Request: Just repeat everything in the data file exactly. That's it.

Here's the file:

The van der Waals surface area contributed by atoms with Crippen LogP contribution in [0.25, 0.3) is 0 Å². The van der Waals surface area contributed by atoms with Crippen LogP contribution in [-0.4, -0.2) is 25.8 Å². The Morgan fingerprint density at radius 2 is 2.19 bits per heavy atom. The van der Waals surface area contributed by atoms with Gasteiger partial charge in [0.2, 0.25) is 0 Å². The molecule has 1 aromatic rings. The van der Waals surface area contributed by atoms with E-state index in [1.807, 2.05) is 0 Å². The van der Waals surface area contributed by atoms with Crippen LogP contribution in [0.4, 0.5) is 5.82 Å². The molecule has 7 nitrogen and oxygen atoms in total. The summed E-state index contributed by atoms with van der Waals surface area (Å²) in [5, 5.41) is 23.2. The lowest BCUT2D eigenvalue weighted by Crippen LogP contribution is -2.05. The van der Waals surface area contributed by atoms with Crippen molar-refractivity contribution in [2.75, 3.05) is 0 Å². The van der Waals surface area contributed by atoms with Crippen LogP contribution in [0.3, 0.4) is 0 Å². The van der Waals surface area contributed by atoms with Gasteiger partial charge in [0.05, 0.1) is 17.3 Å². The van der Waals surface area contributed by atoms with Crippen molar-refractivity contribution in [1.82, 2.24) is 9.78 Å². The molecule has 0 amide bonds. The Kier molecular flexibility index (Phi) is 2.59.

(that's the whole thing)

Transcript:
The van der Waals surface area contributed by atoms with Crippen LogP contribution in [0.25, 0.3) is 0 Å². The van der Waals surface area contributed by atoms with Crippen LogP contribution in [-0.4, -0.2) is 25.8 Å². The Morgan fingerprint density at radius 2 is 2.19 bits per heavy atom. The van der Waals surface area contributed by atoms with Gasteiger partial charge in [0.2, 0.25) is 0 Å². The molecule has 1 aromatic rings. The van der Waals surface area contributed by atoms with E-state index in [1.807, 2.05) is 0 Å². The van der Waals surface area contributed by atoms with Crippen LogP contribution in [0.4, 0.5) is 5.82 Å². The molecule has 7 nitrogen and oxygen atoms in total. The summed E-state index contributed by atoms with van der Waals surface area (Å²) in [5, 5.41) is 23.2. The lowest BCUT2D eigenvalue weighted by Crippen LogP contribution is -2.05. The van der Waals surface area contributed by atoms with Crippen molar-refractivity contribution in [2.75, 3.05) is 0 Å². The van der Waals surface area contributed by atoms with Crippen LogP contribution in [0.3, 0.4) is 0 Å². The van der Waals surface area contributed by atoms with Gasteiger partial charge in [0.05, 0.1) is 17.3 Å². The van der Waals surface area contributed by atoms with Crippen molar-refractivity contribution in [1.82, 2.24) is 9.78 Å². The molecule has 0 amide bonds. The Kier molecular flexibility index (Phi) is 2.59.